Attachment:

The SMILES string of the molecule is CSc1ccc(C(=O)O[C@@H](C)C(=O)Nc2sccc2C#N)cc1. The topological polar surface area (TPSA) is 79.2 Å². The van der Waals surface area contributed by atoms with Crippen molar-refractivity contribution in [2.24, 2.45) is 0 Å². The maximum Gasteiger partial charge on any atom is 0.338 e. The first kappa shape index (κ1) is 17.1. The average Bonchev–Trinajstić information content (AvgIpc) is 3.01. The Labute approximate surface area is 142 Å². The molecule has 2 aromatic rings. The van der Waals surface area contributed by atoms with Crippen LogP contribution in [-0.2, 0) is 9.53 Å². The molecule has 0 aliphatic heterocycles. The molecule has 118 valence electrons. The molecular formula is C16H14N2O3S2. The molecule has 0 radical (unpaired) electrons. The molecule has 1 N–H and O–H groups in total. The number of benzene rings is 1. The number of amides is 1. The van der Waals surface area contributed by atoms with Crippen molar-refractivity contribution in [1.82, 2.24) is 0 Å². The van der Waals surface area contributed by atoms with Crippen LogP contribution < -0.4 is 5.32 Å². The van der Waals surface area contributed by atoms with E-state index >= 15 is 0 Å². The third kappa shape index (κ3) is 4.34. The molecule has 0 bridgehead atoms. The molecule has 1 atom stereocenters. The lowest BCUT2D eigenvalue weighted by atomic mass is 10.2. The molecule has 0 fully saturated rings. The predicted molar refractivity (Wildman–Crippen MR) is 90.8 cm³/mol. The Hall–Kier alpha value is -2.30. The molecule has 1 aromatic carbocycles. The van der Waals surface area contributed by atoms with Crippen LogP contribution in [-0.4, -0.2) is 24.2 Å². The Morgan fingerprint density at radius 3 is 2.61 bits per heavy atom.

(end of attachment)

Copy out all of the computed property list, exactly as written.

The SMILES string of the molecule is CSc1ccc(C(=O)O[C@@H](C)C(=O)Nc2sccc2C#N)cc1. The topological polar surface area (TPSA) is 79.2 Å². The van der Waals surface area contributed by atoms with Crippen molar-refractivity contribution in [2.24, 2.45) is 0 Å². The maximum Gasteiger partial charge on any atom is 0.338 e. The first kappa shape index (κ1) is 17.1. The average Bonchev–Trinajstić information content (AvgIpc) is 3.01. The Labute approximate surface area is 142 Å². The molecule has 2 aromatic rings. The van der Waals surface area contributed by atoms with Crippen LogP contribution in [-0.2, 0) is 9.53 Å². The molecule has 0 aliphatic heterocycles. The molecule has 118 valence electrons. The molecular formula is C16H14N2O3S2. The molecule has 0 radical (unpaired) electrons. The molecule has 1 N–H and O–H groups in total. The number of benzene rings is 1. The number of amides is 1. The van der Waals surface area contributed by atoms with Crippen molar-refractivity contribution in [1.82, 2.24) is 0 Å². The van der Waals surface area contributed by atoms with Crippen LogP contribution < -0.4 is 5.32 Å². The van der Waals surface area contributed by atoms with E-state index >= 15 is 0 Å². The third kappa shape index (κ3) is 4.34. The molecule has 0 bridgehead atoms. The molecule has 1 atom stereocenters. The lowest BCUT2D eigenvalue weighted by atomic mass is 10.2. The molecule has 0 fully saturated rings. The predicted molar refractivity (Wildman–Crippen MR) is 90.8 cm³/mol. The Hall–Kier alpha value is -2.30. The molecule has 1 aromatic carbocycles. The van der Waals surface area contributed by atoms with Crippen LogP contribution in [-0.4, -0.2) is 24.2 Å². The Morgan fingerprint density at radius 3 is 2.61 bits per heavy atom.